Once I finally did come to the full realization that I should have been born a boy, it was such a freeing realization. Suddenly so much made sense about what I was feeling. Suddenly I had words for the sick feeling in my stomach when I was reminded of just how feminine my body was perceived as being. I almost immediately started seeing a therapist that specialized in gender identity issues. I was very afraid that I wasn’t actually transgender. I was worried that I had just convinced myself that I was transgender and felt like I was somehow doing it just for the attention or something. I’m not sure how to explain it, but basically I chose to see a therapist because I wanted to be sure that I was, in fact, transgender and that I did want to medically transition. I had a wonderful therapist and she helped me navigate everything that I was feeling and going through and, when the time came, she gave me my letter of recommendation to get started on Testosterone.
How far into your transition are you now?
This is kind of a hard one to answer, since not everyone has the same starting point or ending point when it comes to transition, but I started on Testosterone on 13 May 2015, so a little over 6 months ago.
You have a partner and a gorgeous son. How were they when you informed them of your need to transition?
Both of them were wonderful. My partner has been nothing but supportive and my son was entirely unphased.
Your son called you mama and now calls you dada, was that a smooth change for him?
I was honestly shocked at just how smooth that transition was for him. It took a few days of correcting him when he said “mama” and reminding him to say “dada” instead, and that was it. He ran with it. He understands now that my partner is his mommy and I am his daddy and he is our son and it’s basically the sweetest thing ever.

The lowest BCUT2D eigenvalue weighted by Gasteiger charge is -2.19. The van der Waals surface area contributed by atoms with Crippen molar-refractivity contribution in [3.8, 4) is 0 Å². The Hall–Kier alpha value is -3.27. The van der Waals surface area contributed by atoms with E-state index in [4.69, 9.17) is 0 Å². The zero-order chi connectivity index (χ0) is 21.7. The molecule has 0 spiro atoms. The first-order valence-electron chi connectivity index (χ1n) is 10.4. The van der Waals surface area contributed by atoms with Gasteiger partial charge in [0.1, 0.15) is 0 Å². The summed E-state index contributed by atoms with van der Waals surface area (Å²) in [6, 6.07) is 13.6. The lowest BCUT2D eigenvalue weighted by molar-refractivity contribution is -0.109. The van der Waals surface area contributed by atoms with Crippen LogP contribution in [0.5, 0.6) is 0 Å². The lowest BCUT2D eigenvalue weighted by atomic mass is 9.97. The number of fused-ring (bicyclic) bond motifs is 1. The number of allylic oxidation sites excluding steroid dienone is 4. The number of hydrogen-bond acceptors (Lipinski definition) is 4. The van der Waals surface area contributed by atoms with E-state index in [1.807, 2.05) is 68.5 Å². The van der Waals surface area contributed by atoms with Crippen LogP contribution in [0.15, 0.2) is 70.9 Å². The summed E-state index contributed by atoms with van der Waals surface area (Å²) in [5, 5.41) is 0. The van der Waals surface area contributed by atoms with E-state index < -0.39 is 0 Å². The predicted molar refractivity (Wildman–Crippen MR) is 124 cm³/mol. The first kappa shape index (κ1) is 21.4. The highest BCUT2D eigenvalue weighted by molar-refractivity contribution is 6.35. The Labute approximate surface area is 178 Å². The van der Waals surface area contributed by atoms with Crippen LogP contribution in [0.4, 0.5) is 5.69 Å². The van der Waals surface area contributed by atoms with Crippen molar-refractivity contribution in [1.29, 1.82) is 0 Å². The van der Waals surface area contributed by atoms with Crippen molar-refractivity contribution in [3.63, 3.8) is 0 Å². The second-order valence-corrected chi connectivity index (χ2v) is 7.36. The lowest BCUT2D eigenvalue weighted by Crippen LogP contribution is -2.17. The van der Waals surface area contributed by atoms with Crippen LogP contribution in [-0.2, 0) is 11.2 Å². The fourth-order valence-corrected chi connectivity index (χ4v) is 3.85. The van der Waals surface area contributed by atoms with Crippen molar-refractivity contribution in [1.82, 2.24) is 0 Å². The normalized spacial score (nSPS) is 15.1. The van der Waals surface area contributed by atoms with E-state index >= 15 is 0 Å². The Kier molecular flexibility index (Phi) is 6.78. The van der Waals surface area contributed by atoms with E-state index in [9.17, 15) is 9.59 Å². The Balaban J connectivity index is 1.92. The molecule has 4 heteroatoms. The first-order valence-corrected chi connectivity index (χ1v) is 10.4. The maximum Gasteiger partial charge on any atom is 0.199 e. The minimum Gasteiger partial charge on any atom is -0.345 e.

Are there any similarities between the constant journey as a parent and a transman?
I think being a parent is harder than being anything else, really. Ha! My journey as a transgender man is mostly battling the way that society conditioned me to see my body and understanding what I want to change about my body and why, whereas being a parent is all about your kid(s). Being a parent is very selfless. I have to find a good balance between focusing on learning to love my body and focusing on teaching my son to love his body, too. I think being transgender does give me a different perspective on parenting than most people get. I have these extra little thoughts in my head like making sure that he feels safe and loved enough to be exactly who he is without feeling like he needs to hide anything. For instance, both my partner and I have made sure that our son knows that he can like whatever color he wants, he can play with whatever toy he wants whether it’s been marketed for “girls” or for “boys.” I even ask him sometimes if he’s a boy or a girl. I think he’s too young to really know the difference yet, but I want to teach him that it is a normal thing to explore your gender. I want him to know that he is not stuck in this “male” role in the gender binary.